Svetlana was at heart a gambler. Throughout her life she would make a monumental decision entirely on impulse, and then ride the consequences with an almost giddy abandon. She always said her favourite story by Dostoyevsky was The Gambler.
Though outwardly cool, Rayle himself was deeply anxious. He was convinced that, as soon as they discovered her missing, the Soviets would definitely insist that she be handed over. If she was discovered at the airport, the Indian police would arrest her, and there would be nothing he could do. He felt that the consequences for her would be grave. Execution would have been the old Stalinist style, but her father had been dead for fourteen years. Still, the current Soviet government took a hard line on defectors, and imprisonment was always a possibility. When the classical dancer Rudolf Nureyev had defected in 1961, he was sentenced in absentia to seven years’ hard labour. In Rayle’s mind must also have been the recent trials of the writers Andrei Sinyavsky and Yuli Daniel. In 1966 they’d been sentenced to labour camps for their ‘anti-Soviet’ writings, and they were still languishing there. The Kremlin would not risk a public trial of Svetlana, but she might disappear into the dark reaches of some psychiatric institution. Svetlana, too, must have had this in mind. Sinyavsky was an intimate friend of hers. At the very least she must have known that, were she apprehended, she would never be allowed out of the Soviet Union again.
The Qantas flight to Rome landed punctually, but Rayle’s relief soon turned to dread when he heard the announcement that the return flight would be delayed. The plane had developed mechanical difficulties. The two sat in the departure lounge, waiting as minutes turned to hours. Rayle looked at Svetlana. She, too, had begun to be agitated. To cope with the mounting tension, Rayle got up periodically to check arrival desks. He knew that the regular Aeroflot flight from Moscow arrived at 5:00 am, and a large delegation from the Soviet Embassy always came to greet the diplomatic couriers and the various dignitaries arriving or departing. Members of the Aeroflot staff were already beginning to open their booth. Finally, the departure for Rome was announced. At 2:45 am, the Qantas flight for Rome was airborne at last.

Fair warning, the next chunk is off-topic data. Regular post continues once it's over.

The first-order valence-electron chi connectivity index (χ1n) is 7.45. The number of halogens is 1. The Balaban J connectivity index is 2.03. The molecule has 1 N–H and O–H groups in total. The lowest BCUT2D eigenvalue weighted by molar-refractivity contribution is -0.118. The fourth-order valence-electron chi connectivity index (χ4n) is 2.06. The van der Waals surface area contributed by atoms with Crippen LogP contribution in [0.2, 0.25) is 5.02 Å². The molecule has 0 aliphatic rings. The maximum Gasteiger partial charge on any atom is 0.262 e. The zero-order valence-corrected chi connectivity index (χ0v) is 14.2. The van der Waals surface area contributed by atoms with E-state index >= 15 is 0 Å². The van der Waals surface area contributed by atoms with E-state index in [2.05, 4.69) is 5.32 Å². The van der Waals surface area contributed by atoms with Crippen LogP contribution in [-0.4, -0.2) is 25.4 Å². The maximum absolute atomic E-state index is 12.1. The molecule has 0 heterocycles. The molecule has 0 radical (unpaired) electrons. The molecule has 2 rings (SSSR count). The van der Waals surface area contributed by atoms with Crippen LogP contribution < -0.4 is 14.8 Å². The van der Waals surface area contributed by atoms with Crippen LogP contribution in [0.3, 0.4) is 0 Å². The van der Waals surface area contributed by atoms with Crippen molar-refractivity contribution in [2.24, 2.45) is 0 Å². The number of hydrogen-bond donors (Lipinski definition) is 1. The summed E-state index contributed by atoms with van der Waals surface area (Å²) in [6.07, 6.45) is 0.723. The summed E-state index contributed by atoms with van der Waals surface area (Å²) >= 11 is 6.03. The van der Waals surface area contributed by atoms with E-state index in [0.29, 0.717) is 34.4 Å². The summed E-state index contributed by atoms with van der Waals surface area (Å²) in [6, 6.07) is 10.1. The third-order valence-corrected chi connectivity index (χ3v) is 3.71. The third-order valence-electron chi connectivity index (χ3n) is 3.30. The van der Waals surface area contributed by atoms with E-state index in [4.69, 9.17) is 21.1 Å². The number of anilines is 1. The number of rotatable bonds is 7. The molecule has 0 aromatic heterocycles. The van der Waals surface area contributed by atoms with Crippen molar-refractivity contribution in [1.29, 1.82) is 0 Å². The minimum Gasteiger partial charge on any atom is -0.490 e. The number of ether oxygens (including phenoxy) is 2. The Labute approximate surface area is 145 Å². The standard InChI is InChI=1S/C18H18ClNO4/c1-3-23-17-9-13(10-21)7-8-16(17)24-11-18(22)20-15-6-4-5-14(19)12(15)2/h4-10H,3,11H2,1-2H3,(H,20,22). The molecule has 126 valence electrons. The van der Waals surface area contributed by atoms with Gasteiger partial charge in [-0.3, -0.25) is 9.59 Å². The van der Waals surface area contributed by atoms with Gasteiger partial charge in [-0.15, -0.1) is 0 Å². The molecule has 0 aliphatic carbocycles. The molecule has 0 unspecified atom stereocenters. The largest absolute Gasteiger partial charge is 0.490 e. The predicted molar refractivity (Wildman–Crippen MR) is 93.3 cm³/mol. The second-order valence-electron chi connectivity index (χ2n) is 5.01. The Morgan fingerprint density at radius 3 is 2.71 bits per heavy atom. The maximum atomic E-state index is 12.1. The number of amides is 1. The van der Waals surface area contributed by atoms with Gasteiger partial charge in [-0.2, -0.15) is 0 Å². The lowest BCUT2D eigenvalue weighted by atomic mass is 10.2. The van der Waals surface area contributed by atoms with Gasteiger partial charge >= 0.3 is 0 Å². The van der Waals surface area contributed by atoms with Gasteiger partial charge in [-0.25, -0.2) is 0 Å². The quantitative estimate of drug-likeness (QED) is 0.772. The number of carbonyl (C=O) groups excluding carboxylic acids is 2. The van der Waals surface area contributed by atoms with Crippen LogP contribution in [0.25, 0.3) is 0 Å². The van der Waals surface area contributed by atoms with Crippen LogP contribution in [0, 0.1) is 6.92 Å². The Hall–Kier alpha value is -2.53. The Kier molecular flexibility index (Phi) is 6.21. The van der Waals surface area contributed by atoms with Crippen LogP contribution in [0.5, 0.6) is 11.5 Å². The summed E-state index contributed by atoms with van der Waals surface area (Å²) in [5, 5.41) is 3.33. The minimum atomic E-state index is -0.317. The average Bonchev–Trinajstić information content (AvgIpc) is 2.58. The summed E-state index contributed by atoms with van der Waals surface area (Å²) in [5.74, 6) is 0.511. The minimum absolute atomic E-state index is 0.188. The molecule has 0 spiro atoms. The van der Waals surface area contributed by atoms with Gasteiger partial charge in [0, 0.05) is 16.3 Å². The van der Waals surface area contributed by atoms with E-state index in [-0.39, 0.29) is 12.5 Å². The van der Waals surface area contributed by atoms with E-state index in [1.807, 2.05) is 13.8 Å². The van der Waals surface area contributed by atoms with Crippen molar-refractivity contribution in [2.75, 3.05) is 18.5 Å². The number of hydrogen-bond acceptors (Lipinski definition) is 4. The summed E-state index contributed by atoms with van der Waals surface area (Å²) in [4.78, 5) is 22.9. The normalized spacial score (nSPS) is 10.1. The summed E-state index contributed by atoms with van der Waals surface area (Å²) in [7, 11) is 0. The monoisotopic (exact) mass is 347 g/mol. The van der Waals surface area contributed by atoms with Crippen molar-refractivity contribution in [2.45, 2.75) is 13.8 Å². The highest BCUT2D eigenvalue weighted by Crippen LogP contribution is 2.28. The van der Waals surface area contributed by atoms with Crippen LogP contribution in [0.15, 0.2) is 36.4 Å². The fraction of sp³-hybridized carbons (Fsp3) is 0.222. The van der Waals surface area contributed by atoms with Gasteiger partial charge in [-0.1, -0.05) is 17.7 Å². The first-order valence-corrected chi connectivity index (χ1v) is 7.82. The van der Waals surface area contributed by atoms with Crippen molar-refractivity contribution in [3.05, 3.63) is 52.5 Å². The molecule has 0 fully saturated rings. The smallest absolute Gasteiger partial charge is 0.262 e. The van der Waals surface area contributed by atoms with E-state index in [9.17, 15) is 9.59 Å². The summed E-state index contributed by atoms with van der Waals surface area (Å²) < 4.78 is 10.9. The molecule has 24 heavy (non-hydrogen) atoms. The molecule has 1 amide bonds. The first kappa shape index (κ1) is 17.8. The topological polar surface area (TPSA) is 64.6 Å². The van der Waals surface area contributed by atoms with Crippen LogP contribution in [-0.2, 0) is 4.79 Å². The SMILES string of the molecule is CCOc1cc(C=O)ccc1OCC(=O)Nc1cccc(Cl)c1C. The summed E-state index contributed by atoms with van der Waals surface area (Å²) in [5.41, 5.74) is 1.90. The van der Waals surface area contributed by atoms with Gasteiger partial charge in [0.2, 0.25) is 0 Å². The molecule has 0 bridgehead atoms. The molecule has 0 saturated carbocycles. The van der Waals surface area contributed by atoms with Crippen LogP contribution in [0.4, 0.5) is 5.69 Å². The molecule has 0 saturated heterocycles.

As they were in mid-air, a cable about the defector arrived at the American Embassy in New Delhi. In Washington Donald Jameson, who served as CIA liason officer to the State Department, had informed Deputy Under-Secretary of State, Foy Kohler, of the situation. Kohler’s reaction had been stunning – he exploded: ‘Tell them to throw that woman out of the embassy. Don’t give her any help at all.’ Kohler had recently served as Amerian ambassador to the USSR, and believed that he personally had initiated a thaw in relations with the Soviets. He didn’t want the defection of Stalin’s daughter, especially coinciding with the fiftieth anniversary of the Russian Revolution, muddying the waters. When the embassy staff read the flash cable rejecting Svetlana’s appeal for asylum, they replied: ‘You’re too late. They’ve gone. They’re on their way to Rome.’
The staff had failed to check the status of the Qantas flight. Had they discovered that Svetlana and Rayle were sitting for almost two hours in the airport lounge and could have been recalled, Svetlana would have been driven back to the embassy and ‘kicked out’. The whole course of her life would have gone very differently.
But Svetlana’s life always seemed to dangle on a thread, and chance or fate sent her one way rather than another. She would come to call herself a gypsy. Stalin’s daughter, always living in the shadow of her father’s name, would never find a safe place to land.